|Born||14 August 1926|
|Died||5 November 1977 51) (aged|
|Area(s)||Cartoonist, Writer, Editor|
| Astérix |
Le Petit Nicolas
|Collaborators|| Albert Uderzo |
|Spouse(s)||Gilberte Pollaro-Millo (1967–1977; his death; 1 child)|
René Goscinny (French: [ʁəne ɡosini] , Polish: [ɡɔɕˈtɕinnɨ] (
He wrote Iznogoud with Jean Tabary. Goscinny also wrote a series of children's books known as Le Petit Nicolas (Little Nicolas).
Goscinny was born in Paris in 1926, to Jewish immigrants from Poland.His parents were Stanisław Simkha Gościnny (the surname means "hospitable" in Polish; Simkha is Jewish, meaning "happiness"), a chemical engineer from Warsaw, and Anna (Hanna) Bereśniak-Gościnna from Chodorków, a small village near Zhytomyr in the Second Polish Republic (now part of Ukraine). Goscinny's maternal grandfather, Abraham Lazare Berezniak, founded a printing company. Claude, Goscinny's older brother, was six years older, born on 10 December 1920.
Stanisław and Anna had met in Paris and married in 1919. When René was two, the Gościnnys moved to Buenos Aires, Argentina, because his father had been hired as a chemical engineer there. René had a happy childhood in Buenos Aires and studied in French-language schools there. He was often the "class clown", probably to compensate for a natural shyness. He started drawing very early on, inspired by the illustrated stories which he enjoyed reading.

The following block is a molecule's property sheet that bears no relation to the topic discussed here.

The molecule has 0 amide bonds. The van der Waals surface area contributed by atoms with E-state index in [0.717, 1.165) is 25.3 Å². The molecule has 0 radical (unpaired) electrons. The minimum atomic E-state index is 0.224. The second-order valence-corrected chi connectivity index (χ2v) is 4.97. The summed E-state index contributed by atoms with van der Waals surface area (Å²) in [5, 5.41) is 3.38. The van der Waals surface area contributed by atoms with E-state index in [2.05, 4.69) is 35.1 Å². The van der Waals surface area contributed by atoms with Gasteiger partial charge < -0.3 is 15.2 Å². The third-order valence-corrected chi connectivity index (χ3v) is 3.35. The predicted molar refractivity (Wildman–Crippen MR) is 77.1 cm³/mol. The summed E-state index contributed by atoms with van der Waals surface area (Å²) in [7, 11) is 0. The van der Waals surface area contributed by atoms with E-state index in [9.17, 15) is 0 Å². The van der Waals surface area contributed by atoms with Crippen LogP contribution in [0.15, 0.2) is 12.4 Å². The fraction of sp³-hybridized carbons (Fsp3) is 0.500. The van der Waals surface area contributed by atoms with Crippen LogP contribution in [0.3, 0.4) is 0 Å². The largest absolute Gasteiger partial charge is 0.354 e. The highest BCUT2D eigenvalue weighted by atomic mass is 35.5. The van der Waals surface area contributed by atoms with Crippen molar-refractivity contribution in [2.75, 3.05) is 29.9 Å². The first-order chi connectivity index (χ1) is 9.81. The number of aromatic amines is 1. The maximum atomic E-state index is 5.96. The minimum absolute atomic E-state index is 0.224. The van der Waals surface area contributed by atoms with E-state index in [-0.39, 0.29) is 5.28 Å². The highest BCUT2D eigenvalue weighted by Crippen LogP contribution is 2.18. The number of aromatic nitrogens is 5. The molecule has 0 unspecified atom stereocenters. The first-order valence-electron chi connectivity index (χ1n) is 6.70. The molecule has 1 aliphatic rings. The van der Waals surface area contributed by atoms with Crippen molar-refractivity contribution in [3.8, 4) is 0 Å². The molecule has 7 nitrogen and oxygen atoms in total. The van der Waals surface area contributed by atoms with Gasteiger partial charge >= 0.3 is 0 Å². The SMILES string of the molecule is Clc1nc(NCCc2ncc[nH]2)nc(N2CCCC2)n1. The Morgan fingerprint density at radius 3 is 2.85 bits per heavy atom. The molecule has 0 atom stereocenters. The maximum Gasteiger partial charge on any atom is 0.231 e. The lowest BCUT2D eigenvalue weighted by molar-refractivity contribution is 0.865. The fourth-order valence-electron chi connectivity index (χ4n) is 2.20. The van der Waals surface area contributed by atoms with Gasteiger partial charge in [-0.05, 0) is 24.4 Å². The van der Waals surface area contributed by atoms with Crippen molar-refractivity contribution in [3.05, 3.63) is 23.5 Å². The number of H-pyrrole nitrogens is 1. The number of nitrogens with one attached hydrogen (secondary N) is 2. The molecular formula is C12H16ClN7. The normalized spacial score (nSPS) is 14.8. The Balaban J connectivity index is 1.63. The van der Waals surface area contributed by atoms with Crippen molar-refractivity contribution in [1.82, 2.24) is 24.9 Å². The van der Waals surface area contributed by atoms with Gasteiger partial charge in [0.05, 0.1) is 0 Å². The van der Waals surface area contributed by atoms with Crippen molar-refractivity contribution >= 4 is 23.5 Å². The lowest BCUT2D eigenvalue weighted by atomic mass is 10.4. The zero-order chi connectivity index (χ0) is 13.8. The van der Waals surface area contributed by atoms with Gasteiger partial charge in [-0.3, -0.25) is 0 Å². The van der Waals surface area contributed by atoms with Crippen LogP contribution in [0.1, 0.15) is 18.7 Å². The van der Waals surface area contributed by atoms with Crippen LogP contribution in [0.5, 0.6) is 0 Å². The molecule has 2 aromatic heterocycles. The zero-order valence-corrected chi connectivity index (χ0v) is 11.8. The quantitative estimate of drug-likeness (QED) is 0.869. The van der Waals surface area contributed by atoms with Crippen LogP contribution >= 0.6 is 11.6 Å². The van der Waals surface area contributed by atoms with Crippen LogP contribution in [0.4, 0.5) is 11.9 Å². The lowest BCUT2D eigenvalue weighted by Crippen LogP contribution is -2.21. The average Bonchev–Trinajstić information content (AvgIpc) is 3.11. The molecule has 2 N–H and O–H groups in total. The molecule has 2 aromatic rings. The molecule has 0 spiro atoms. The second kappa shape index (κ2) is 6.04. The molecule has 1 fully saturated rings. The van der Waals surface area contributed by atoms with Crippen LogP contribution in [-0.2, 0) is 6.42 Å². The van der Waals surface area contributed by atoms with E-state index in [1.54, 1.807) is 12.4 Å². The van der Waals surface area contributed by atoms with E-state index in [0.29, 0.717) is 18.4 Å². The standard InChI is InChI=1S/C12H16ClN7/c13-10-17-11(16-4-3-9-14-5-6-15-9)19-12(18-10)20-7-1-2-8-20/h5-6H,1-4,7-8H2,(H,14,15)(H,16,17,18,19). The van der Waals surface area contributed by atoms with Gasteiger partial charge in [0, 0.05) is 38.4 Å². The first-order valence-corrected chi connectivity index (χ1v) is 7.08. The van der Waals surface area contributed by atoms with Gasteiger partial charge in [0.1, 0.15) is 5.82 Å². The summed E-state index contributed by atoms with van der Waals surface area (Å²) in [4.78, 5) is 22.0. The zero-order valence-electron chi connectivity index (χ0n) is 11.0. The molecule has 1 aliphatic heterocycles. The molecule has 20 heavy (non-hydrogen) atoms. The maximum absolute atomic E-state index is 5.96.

In December 1943, the year after Goscinny graduated from lycée or high school, his father died of a cerebral hemorrhage (stroke). The youth had to go to work. The next year, he got his first job, as an assistant accountant in a tire recovery factory. After being laid off the following years, Goscinny became a junior illustrator in an advertising agency.
Goscinny, along with his mother, emigrated from Argentina and immigrated to New York, United States in 1945, to join her brother Boris. To avoid service in the United States Armed Forces, he travelled to France to join the French Army in 1946. He served at Aubagne, in the 141st Alpine Infantry Battalion. Promoted to senior corporal, he became the appointed artist of the regiment and drew illustrations and posters for the army.
The following year, Goscinny worked on an illustrated version of the Balzac short story "The Girl with the Golden Eyes."In April of that year he returned to New York.
There he went through the most difficult period of his life. For a while, Goscinny was jobless, alone, and living in poverty. By 1948, though, he had begun working in a small studio, where he became friends with future MAD Magazine contributors Will Elder, Jack Davis, and Harvey Kurtzman.Goscinny became art director at Kunen Publishers, where he wrote four books for children.